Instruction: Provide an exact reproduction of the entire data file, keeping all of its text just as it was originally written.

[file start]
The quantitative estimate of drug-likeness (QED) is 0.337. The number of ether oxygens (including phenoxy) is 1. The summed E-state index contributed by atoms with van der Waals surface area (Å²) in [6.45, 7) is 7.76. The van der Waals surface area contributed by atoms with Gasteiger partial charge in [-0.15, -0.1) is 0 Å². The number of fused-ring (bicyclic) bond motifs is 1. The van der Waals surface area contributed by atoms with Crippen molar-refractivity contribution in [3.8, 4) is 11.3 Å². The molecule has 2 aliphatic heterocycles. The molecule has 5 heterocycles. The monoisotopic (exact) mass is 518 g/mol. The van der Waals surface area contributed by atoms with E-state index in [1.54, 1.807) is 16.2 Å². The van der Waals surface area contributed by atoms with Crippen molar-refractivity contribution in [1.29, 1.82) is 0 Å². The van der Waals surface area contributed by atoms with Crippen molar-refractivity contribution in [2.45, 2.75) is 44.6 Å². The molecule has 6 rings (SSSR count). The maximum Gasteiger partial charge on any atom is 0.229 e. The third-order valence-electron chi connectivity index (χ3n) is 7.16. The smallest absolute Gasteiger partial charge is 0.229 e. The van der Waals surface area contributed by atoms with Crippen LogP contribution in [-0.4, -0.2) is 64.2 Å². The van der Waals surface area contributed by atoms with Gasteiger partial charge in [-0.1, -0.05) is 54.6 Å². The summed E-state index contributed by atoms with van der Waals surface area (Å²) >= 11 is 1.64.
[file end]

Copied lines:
The quantitative estimate of drug-likeness (QED) is 0.337. The number of ether oxygens (including phenoxy) is 1. The summed E-state index contributed by atoms with van der Waals surface area (Å²) in [6.45, 7) is 7.76. The van der Waals surface area contributed by atoms with Gasteiger partial charge in [-0.15, -0.1) is 0 Å². The number of fused-ring (bicyclic) bond motifs is 1. The van der Waals surface area contributed by atoms with Crippen molar-refractivity contribution in [3.8, 4) is 11.3 Å². The molecule has 2 aliphatic heterocycles. The molecule has 5 heterocycles. The monoisotopic (exact) mass is 518 g/mol. The van der Waals surface area contributed by atoms with E-state index in [1.54, 1.807) is 16.2 Å². The van der Waals surface area contributed by atoms with Crippen molar-refractivity contribution in [1.29, 1.82) is 0 Å². The van der Waals surface area contributed by atoms with Crippen molar-refractivity contribution in [2.45, 2.75) is 44.6 Å². The molecule has 6 rings (SSSR count). The maximum Gasteiger partial charge on any atom is 0.229 e. The third-order valence-electron chi connectivity index (χ3n) is 7.16. The smallest absolute Gasteiger partial charge is 0.229 e. The van der Waals surface area contributed by atoms with Crippen LogP contribution in [-0.4, -0.2) is 64.2 Å². The van der Waals surface area contributed by atoms with Gasteiger partial charge in [-0.1, -0.05) is 54.6 Å². The summed E-state index contributed by atoms with van der Waals surface area (Å²) >= 11 is 1.64.